Cannoli had been on my ‘to do’ list for a couple of years now. Those tasty little Sicilian pastry desserts, with a crispy outer shell and sweet soft goodness inside. Ricotta, mascarpone, custard fillings…mmm, there is a lot to like about cannoli. A whole lot.
Now when the lovely Joanna from Zeb Bakes sent me some cannoli moulds, well it was a sign, wasn’t it.
It was time….it was cannoli time.
But which recipe to try? On the internet there were so many to choose from, I couldn’t decide, so after reading about twenty different recipes, it was back to hack baking again. I played. Maybe not the wisest choice considering they were supposed to be a little tricky, but my choice none the less. So, below is how I did it. These are not perfect. They’re good, but not perfect. They need tweaking, so they will definitely be made again.
The pastry was good, (smelt fantastic with the marsala in it) but I didn’t get that complete crispness that I was after. I’m not sure if it’s because I didn’t deep fry them, only shallow fried them, and I did have a bit of trouble getting the right temperature of the oil to cook them in. Or it was the pastry after all?
I liked the mixture inside, (it’s mascarpone right, and we’re friends from waaaay back.) The jam added was a little taste tweak, which worked. I would have added some lemon zest as well, but was all out.
Next time though. And yes, there most assuredly will be a next, cannoli time.
400g plain flour
85g (1/2 cup) icing sugar
In a food processor, pulse icing sugar, butter and flour. Until it looks like bread crumbs. Tip out to a bowl and add marsala and beaten egg. Mix, and bring together quickly with one hand. Form a ball, cover in cling wrap and pop in the fridge over night.
Next day, roll out in circles as thin as you can get without tearing, cutting circle sizes to fit cannoli molds.
Lightly oil cannoli molds with vegetable oil, (just the once is all that is needed.) Wrap the dough around and cook in oil until golden. Pull mould out while still hot/warm, (as if it’s cold it will get stuck.) Allow to cool on a rack.
85g (1/2 cup) icing sugar
1 tsp vanilla
1 heaped tbls strawberry jam
Whip it all up, for a minute or two and then pipe. One side and then the other.
Only pipe the mixture just before serving. Dust with icing sugar.
Unfilled cannoli shells will last for about a week in an air tight container.
I have never eaten cannoli (in truth, I couldn’t have even described it accurately) and I am now wondering why. I think I have missed out on an important experience! Your efforts here look most spectacular.
Oh you have Kari! Go seek your nearest cannoli shop at the hurry 🙂
You had me at cannoli.
Surely one of the most sublime combination of textures and flavours – I went through a mountain of these when I was in Sicily some years ago, including some homemade numbers by a friend’s nonna. It’s been good to come back to Sydney discover some good ones in Haberfield and Newtown….and now yours (hint, hint). They look divine Brydie.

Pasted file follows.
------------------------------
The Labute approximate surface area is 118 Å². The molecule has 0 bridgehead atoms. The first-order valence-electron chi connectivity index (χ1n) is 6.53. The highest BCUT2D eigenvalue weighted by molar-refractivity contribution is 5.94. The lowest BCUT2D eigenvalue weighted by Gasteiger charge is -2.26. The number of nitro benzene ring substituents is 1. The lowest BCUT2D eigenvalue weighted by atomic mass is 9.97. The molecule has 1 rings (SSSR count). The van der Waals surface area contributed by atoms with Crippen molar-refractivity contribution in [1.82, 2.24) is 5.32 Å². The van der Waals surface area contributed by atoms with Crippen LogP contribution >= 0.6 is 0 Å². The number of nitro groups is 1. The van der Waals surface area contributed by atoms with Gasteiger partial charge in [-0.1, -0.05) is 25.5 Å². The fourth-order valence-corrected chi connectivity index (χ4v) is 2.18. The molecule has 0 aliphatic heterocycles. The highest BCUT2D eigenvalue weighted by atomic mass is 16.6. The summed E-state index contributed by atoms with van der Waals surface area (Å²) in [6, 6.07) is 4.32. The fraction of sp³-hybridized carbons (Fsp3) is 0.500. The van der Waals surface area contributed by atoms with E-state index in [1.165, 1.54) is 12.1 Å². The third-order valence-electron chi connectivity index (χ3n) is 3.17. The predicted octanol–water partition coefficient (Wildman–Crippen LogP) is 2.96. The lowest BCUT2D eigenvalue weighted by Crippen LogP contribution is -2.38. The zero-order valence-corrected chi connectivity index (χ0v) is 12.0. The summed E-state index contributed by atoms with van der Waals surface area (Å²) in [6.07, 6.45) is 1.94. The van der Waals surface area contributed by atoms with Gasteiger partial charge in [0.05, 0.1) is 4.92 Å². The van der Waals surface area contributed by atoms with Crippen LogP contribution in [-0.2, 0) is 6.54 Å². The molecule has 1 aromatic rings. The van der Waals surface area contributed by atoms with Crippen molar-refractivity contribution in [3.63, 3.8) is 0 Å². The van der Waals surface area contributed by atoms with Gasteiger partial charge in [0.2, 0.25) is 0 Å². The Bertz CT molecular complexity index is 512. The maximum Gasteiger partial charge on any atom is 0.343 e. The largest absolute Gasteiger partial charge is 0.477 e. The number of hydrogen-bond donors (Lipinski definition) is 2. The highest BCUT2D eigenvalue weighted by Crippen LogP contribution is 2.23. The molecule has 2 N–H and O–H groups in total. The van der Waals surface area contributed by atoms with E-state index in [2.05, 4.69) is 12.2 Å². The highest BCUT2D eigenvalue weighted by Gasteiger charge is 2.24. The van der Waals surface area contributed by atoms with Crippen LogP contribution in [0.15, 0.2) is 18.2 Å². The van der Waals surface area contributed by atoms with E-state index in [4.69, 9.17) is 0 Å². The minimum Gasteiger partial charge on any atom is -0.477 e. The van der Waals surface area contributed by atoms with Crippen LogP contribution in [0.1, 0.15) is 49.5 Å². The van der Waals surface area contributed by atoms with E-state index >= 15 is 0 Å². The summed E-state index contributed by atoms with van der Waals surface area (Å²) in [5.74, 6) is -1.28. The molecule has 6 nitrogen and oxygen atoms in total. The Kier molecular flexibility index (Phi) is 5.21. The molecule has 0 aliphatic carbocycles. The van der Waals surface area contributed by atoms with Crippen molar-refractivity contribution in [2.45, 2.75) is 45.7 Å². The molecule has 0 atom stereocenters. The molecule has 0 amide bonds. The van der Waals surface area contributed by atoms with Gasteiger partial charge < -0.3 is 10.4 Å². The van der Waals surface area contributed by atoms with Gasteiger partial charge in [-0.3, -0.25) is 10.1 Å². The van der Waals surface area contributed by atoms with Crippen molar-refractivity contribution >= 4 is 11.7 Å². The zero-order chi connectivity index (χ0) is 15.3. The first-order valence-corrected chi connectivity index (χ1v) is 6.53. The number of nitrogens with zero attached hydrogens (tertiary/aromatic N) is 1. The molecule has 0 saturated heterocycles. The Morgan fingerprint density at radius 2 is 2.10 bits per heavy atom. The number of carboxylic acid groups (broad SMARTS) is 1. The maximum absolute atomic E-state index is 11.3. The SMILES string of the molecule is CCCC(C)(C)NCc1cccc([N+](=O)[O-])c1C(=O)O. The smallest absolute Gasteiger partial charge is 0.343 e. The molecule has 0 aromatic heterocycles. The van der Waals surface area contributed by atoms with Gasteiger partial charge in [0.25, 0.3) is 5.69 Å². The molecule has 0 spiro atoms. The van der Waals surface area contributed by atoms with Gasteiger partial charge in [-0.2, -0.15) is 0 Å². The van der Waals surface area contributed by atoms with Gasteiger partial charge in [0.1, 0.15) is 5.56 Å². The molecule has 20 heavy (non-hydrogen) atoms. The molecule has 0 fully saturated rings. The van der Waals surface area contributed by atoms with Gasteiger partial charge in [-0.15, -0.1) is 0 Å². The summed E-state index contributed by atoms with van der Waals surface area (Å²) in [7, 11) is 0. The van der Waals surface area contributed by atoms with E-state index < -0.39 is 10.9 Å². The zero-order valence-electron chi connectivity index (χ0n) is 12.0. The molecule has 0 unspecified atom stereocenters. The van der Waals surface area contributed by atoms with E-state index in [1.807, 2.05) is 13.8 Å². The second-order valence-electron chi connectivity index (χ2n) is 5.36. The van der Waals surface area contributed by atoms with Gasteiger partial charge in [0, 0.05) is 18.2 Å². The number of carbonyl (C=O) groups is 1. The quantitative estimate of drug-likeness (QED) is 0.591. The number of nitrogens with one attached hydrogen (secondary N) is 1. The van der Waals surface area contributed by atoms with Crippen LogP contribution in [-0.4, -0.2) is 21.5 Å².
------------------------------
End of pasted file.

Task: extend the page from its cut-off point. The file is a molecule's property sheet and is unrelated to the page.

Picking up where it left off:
I still need to practice, you happy to eat practice runs dear girl?
and yes, Haberfield, as I remember does an almighty one.
Umm, the answer is ‘yes’. A big resounding slurpy cannoli-esque Y-E-S.
They look good. I love the casual trail of newly piped filling and the delicate dusting of sugar, they remind me a little of how brandy snaps look, which I used to make as a kid. I confess I’ve never made them or eaten them though I live next door to a Sicilian lady, maybe I should ask her to show me. One day…. xx and thanks for the link 🙂
I’d be curious to know what your Sicilian lady thought of my dough recipe Joanna. I’m still wondering whether it’s way out of line which is why it didn’t crisp up like I wanted it to…
Thanks again for the moulds too 🙂
Oh wow, I misread that at first and thought the mascarpone was in the filling. So I was so thrilled when I saw the traditional ricotta filling in addition to the mascarpone. These look awesome.
Have you made them before Greg? I’ll have to search through your archives and see if you have blogged some…
I, too, received the molds. (thanks, Joanna!)
But you are much braver than I- I’m like an old Ent and have to ponder and think and play with the idea and the recipe choice much longer than you!
You have inspired me- to try these before Christmas, Brydie!
;D They do look great!
Looking forward to seeing what you come up with Heidi. I think it might be cannoli time quite regularly at my place for awhile!
you are one adventurous cook brydie taking on cannoli like that and just going for it..and they look scrumptious..
They were a few years in the making Jane. I love these little things, and I’d be very happy if I could master them.
I love a good cannoli…my husband was at first freaked out by cheese in dessert, but came around after tasting them…I usually put chocolate chips in mine!
I saw a few recipes with the choc chips in them as well. Yum, you can’t really go wrong can you…so many fillings to play with.
I think they look awesome! Well done 🙂
I thought that canaloni was always savoury – I am glad I was wrong! these look delicious and I love the sound of mascapone and jam filling.
Just one great big sighhhhhhhhhhh
they are also on my to do list since I got the cannoli forms and actually got to taste the amazing “real thing” during a recent trip to Sicily. I agree, the pastry look too soft. but still a great result for a first try. this is not the easiest of things to do, and I can assure you that most Italians never even dared trying. beautiful pictures!
Wow you are making my mouth water with those photos.
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